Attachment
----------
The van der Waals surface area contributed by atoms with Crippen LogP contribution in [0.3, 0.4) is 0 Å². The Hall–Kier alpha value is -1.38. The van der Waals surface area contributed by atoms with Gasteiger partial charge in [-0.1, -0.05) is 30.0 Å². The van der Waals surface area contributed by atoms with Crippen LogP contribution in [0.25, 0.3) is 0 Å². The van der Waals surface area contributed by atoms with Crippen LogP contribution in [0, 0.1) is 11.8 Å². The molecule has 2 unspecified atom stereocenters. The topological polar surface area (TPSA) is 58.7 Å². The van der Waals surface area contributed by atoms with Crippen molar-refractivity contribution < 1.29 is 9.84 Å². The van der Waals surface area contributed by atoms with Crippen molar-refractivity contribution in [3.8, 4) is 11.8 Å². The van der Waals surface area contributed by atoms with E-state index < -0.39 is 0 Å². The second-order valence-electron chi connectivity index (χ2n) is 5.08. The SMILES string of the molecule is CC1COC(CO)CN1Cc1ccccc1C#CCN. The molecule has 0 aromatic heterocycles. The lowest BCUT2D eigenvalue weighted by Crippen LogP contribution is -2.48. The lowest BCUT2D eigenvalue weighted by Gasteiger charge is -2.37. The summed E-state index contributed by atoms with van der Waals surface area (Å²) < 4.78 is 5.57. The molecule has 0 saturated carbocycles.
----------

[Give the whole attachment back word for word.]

The van der Waals surface area contributed by atoms with Crippen LogP contribution in [0.3, 0.4) is 0 Å². The Hall–Kier alpha value is -1.38. The van der Waals surface area contributed by atoms with Gasteiger partial charge in [-0.1, -0.05) is 30.0 Å². The van der Waals surface area contributed by atoms with Crippen LogP contribution in [0.25, 0.3) is 0 Å². The van der Waals surface area contributed by atoms with Crippen LogP contribution in [0, 0.1) is 11.8 Å². The molecule has 2 unspecified atom stereocenters. The topological polar surface area (TPSA) is 58.7 Å². The van der Waals surface area contributed by atoms with Crippen molar-refractivity contribution < 1.29 is 9.84 Å². The van der Waals surface area contributed by atoms with Crippen molar-refractivity contribution in [3.8, 4) is 11.8 Å². The van der Waals surface area contributed by atoms with E-state index < -0.39 is 0 Å². The second-order valence-electron chi connectivity index (χ2n) is 5.08. The SMILES string of the molecule is CC1COC(CO)CN1Cc1ccccc1C#CCN. The molecule has 0 aromatic heterocycles. The lowest BCUT2D eigenvalue weighted by Crippen LogP contribution is -2.48. The lowest BCUT2D eigenvalue weighted by Gasteiger charge is -2.37. The summed E-state index contributed by atoms with van der Waals surface area (Å²) < 4.78 is 5.57. The molecule has 0 saturated carbocycles.